Here are some thoughts that might become a paper. Feedback would be much appreciated.
Public choice theory can be summarized in four words: concentrated benefits, dispersed costs. Your share of the bill for the Bridge to Nowhere might be 5¢—-much less than even the postage needed to write your member of Congress—-but the developer and the local community stand to gain millions, which pays for lots of stamps. The few who will benefit from the transfer have an easy time organizing to lobby for it, while a group as diverse and dispersed as taxpayers face what Mancur Olson called a collective action problem. That is, the costs of organizing large groups are greater than the possible gain, and then there’s always the free-rider problem. This is the status quo and the source of much pessimism.
Here is, perhaps, cause for optimism: social media has pushed down, and continues to push down, the cost of organizing. If the cost can be pushed down far enough, it’s conceivable that the collective action problem could be solved. (That’s a thesis in case you hadn’t noticed.)
In his wonderful book, Here Comes Everybody, Clay Shirky tells the tale of two flights that where stranded at airports with the passengers subjected to terrible conditions. One incident happened in 1999, and the other almost identical incident happened in 2007. The former became a press blip, while the latter led to congressional reform of passenger rights. The difference, Shirky points out, is that the second event happened after the technology was in place to make it trivial for the passengers who had been in similar situations to find one another and organize into a cohesive group.
There seem to be two ways to get the attention of Congress: money or members. The AARP is the most effective lobby in town because it has the backing of 38 million members. Like the AAA, unions, and other large lobbies, the AARP solves the collective action problem by offering its members benefits—-beyond representation in Washington—-that can actually be captured by the individual. (What Olson called a “separate and selective incentive.”) Wikipedia and Linux and the rest offer selective incentives, but they also lower the costs of organization and participation dramatically. Would it be possible for an ad hoc Facebook group to rival a traditional lobby? I don’t know. Maybe we should try.
A couple of problems I see: First, as Jonathan Rauch explains in Government’ End, we are the special interests. Seven out of ten Americans belong to at least one association, according to Rauch. The groups that lobby for favors and transfers are made up of us. And we can use social media to lobby for a transfer as well as we can against it. Second, might be the group identity or the perceived benefit, I don’t know what to call it. What I mean is that you can see how a group would form around Barrack Obama, or in opposition to something as clearly egregious as a bridge to nowhere. But what about mohair subsidies? Or a Route 7 community improvement grant? At what level do you get organization? The Farm Bill or the earmark?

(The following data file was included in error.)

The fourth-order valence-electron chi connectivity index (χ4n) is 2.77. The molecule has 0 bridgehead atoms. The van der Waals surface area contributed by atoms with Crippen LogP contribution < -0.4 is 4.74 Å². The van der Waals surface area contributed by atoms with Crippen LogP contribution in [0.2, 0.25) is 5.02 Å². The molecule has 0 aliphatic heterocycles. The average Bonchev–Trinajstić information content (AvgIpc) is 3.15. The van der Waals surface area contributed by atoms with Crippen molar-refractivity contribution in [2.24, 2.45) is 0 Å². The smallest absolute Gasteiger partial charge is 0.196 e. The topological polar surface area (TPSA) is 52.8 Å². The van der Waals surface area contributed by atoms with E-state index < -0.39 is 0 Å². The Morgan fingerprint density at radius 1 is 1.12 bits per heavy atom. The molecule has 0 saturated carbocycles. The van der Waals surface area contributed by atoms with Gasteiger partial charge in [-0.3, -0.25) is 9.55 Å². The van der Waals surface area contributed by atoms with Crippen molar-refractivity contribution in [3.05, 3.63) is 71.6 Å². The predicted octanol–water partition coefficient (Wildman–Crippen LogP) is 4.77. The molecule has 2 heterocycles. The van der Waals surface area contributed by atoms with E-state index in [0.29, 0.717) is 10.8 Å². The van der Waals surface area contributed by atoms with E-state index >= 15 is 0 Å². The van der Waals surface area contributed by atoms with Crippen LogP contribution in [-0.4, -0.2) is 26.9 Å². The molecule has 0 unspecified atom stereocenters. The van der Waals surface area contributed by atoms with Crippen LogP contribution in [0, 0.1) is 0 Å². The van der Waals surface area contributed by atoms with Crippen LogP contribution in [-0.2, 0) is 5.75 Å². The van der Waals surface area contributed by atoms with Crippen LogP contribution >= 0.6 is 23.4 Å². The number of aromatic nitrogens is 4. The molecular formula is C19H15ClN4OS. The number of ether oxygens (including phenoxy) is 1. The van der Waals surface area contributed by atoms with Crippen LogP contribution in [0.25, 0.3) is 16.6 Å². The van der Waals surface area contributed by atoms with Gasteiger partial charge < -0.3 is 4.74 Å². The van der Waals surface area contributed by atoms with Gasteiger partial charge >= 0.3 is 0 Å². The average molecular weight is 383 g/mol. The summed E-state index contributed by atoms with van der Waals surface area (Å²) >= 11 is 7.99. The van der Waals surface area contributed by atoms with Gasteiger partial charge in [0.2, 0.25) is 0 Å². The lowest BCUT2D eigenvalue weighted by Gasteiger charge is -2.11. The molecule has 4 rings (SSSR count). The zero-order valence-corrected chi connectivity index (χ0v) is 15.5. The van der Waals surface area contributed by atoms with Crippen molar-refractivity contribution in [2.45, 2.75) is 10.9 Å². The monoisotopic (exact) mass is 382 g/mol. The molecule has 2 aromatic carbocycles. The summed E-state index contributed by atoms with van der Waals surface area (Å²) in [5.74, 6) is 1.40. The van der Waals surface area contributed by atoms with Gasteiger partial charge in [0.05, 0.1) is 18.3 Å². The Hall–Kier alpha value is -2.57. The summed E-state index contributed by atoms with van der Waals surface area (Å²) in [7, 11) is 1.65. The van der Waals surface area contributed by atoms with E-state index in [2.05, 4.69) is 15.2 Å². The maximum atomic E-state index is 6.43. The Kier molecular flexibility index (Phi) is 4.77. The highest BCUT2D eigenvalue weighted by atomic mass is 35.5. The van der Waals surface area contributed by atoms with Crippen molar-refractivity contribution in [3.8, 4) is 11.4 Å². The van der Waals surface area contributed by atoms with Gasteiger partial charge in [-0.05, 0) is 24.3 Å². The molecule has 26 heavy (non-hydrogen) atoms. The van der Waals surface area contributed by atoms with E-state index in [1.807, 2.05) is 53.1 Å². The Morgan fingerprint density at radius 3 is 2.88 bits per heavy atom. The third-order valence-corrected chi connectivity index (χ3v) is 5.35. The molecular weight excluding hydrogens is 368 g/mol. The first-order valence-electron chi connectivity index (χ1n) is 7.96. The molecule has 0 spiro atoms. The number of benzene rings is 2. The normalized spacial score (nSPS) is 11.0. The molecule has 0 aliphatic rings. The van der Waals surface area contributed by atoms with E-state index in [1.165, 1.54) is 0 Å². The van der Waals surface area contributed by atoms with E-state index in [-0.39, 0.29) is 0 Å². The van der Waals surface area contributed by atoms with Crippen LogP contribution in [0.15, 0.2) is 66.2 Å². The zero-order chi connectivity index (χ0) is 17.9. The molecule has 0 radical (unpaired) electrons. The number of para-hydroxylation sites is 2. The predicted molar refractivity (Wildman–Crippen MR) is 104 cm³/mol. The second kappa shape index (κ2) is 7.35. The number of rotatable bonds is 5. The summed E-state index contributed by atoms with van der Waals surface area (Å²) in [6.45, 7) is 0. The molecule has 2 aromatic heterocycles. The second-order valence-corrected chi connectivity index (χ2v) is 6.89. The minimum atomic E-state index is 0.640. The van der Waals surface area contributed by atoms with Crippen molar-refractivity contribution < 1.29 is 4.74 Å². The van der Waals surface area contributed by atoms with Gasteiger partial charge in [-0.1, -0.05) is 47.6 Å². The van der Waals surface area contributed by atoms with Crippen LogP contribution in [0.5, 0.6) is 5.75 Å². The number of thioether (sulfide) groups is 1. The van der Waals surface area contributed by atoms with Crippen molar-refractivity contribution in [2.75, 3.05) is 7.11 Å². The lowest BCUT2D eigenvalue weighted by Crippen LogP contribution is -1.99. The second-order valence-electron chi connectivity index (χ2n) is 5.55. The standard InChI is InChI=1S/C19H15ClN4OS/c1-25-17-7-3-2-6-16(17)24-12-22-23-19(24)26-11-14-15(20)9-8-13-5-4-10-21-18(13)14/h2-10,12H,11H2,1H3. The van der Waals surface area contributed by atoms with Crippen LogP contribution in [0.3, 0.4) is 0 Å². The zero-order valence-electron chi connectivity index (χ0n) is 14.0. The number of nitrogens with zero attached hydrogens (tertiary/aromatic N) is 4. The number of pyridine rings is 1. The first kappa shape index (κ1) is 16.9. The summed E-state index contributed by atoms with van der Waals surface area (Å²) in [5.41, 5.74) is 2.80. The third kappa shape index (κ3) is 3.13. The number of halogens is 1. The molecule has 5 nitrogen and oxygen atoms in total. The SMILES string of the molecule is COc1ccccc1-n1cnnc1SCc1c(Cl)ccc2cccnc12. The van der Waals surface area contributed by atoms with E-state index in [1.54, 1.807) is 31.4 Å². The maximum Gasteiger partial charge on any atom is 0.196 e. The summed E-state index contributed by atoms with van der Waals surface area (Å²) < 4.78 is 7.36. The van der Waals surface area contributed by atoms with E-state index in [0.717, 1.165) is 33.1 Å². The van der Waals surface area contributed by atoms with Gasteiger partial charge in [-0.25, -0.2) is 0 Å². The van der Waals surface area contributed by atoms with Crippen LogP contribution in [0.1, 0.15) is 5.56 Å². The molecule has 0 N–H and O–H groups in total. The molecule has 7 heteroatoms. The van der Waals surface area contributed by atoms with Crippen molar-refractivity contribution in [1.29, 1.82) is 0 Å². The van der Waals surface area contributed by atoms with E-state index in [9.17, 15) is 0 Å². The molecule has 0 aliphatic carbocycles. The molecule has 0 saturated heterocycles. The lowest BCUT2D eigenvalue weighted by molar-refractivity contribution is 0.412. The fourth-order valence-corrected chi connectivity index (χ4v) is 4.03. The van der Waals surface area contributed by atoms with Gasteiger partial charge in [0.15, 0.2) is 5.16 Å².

It also seems to me, though, that the first step to the formation of Internet-facilitated ad hoc taxpayer lobbies is that it needs to be dead simple for taxpayers to know what to lobby against (or even for). This means improved government transparency, and I’ve written plenty on that.
Barrack Obama is someone who seems to understand the power of ad hoc organization, as well as transparency, and it looks like he might be thinking along the same lines. Above is a recent talk by Obama brought to my attention on Micah Sifry’s blog:
In relevant part he says,
I want to open up transparency in government, so that you guys know on a day to day basis what is happening. I want to revamp our White House website. I know it’s nice to take the virtual tour of the China Room and all that stuff, but I want people to be able to say, “today, this issue is going on…today’s President Obama talked about his proposal for $4000 student college tuition credits, it’s going to be going into this congressional committee, these are the key leaders in the House and Senate who are going to be deciding on the bill, here are the groups that are involved that are supporting it, you should contact your Congressman.” Just creating the situation that if people want to get involved they have the information to do it and it’s easy. The information is out there right now, but [if] your trying to track it down and find it in one easy place, it’s hard. … The more we can enlist the American people to pay attention and be involved, that’s the only way we are going move an agenda forward. That’s how we are going to counteract the special interests.
There’s a heck of a lot to like in that statement and what that is should be pretty obvious, so instead I’ll tell you what I don’t like. I don’t like the part where he seems to imply that the White House website tells you which congressman to contact in order to “move an agenda forward.” I much prefer David Robinson’s suggestion that government merely give us all the details in easy-to-parse formats and leave the organizing to third parties (on either side of an issue). Obama might be right on one thing, though: this could be “how we are going to counteract the special interests.”